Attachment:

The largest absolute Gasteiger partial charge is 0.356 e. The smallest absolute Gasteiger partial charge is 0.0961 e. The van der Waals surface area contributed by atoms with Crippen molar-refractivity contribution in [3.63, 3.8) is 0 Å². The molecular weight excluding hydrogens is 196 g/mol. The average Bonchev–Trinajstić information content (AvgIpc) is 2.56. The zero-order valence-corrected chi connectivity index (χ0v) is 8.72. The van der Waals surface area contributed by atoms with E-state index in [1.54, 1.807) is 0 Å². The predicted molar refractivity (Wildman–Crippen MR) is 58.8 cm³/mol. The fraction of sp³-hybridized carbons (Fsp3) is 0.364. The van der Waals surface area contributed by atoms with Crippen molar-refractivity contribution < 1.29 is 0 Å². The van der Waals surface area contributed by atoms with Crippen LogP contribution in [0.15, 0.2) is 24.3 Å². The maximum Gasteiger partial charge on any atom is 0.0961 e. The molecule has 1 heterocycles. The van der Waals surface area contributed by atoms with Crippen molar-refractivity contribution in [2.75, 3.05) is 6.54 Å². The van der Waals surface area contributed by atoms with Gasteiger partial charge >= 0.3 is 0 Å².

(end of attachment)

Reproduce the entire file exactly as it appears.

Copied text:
The largest absolute Gasteiger partial charge is 0.356 e. The smallest absolute Gasteiger partial charge is 0.0961 e. The van der Waals surface area contributed by atoms with Crippen molar-refractivity contribution in [3.63, 3.8) is 0 Å². The molecular weight excluding hydrogens is 196 g/mol. The average Bonchev–Trinajstić information content (AvgIpc) is 2.56. The zero-order valence-corrected chi connectivity index (χ0v) is 8.72. The van der Waals surface area contributed by atoms with E-state index in [1.54, 1.807) is 0 Å². The predicted molar refractivity (Wildman–Crippen MR) is 58.8 cm³/mol. The fraction of sp³-hybridized carbons (Fsp3) is 0.364. The van der Waals surface area contributed by atoms with Crippen molar-refractivity contribution < 1.29 is 0 Å². The van der Waals surface area contributed by atoms with Crippen LogP contribution in [0.15, 0.2) is 24.3 Å². The maximum Gasteiger partial charge on any atom is 0.0961 e. The molecule has 1 heterocycles. The van der Waals surface area contributed by atoms with Crippen molar-refractivity contribution in [2.75, 3.05) is 6.54 Å². The van der Waals surface area contributed by atoms with Gasteiger partial charge >= 0.3 is 0 Å².